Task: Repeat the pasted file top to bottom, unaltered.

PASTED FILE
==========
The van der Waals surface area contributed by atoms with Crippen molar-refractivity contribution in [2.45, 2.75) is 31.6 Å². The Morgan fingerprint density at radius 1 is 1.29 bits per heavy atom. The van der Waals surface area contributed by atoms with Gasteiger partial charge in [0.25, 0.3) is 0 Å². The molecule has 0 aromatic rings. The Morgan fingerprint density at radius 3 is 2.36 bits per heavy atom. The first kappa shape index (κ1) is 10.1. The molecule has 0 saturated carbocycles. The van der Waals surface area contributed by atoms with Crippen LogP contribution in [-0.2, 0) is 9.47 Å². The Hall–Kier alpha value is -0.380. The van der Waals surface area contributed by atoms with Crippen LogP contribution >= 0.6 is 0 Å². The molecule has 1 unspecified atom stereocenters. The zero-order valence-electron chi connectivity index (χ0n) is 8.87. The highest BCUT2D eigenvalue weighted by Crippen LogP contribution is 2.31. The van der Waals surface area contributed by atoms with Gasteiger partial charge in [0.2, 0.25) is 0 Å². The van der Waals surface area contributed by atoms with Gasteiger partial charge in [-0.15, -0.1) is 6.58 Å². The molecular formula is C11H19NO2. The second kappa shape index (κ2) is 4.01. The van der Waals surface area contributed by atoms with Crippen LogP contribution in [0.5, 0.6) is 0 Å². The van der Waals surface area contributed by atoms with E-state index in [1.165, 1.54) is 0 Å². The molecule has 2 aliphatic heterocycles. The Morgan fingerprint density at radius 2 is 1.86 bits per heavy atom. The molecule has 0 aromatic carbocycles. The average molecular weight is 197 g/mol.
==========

The van der Waals surface area contributed by atoms with Crippen molar-refractivity contribution in [2.45, 2.75) is 31.6 Å². The Morgan fingerprint density at radius 1 is 1.29 bits per heavy atom. The van der Waals surface area contributed by atoms with Gasteiger partial charge in [0.25, 0.3) is 0 Å². The molecule has 0 aromatic rings. The Morgan fingerprint density at radius 3 is 2.36 bits per heavy atom. The first kappa shape index (κ1) is 10.1. The molecule has 0 saturated carbocycles. The van der Waals surface area contributed by atoms with Crippen LogP contribution in [-0.2, 0) is 9.47 Å². The Hall–Kier alpha value is -0.380. The van der Waals surface area contributed by atoms with Crippen LogP contribution >= 0.6 is 0 Å². The molecule has 1 unspecified atom stereocenters. The zero-order valence-electron chi connectivity index (χ0n) is 8.87. The highest BCUT2D eigenvalue weighted by Crippen LogP contribution is 2.31. The van der Waals surface area contributed by atoms with Gasteiger partial charge in [0.2, 0.25) is 0 Å². The van der Waals surface area contributed by atoms with Gasteiger partial charge in [-0.15, -0.1) is 6.58 Å². The molecular formula is C11H19NO2. The second kappa shape index (κ2) is 4.01. The van der Waals surface area contributed by atoms with Crippen LogP contribution in [0.5, 0.6) is 0 Å². The van der Waals surface area contributed by atoms with E-state index in [1.165, 1.54) is 0 Å². The molecule has 2 aliphatic heterocycles. The Morgan fingerprint density at radius 2 is 1.86 bits per heavy atom. The molecule has 0 aromatic carbocycles. The average molecular weight is 197 g/mol.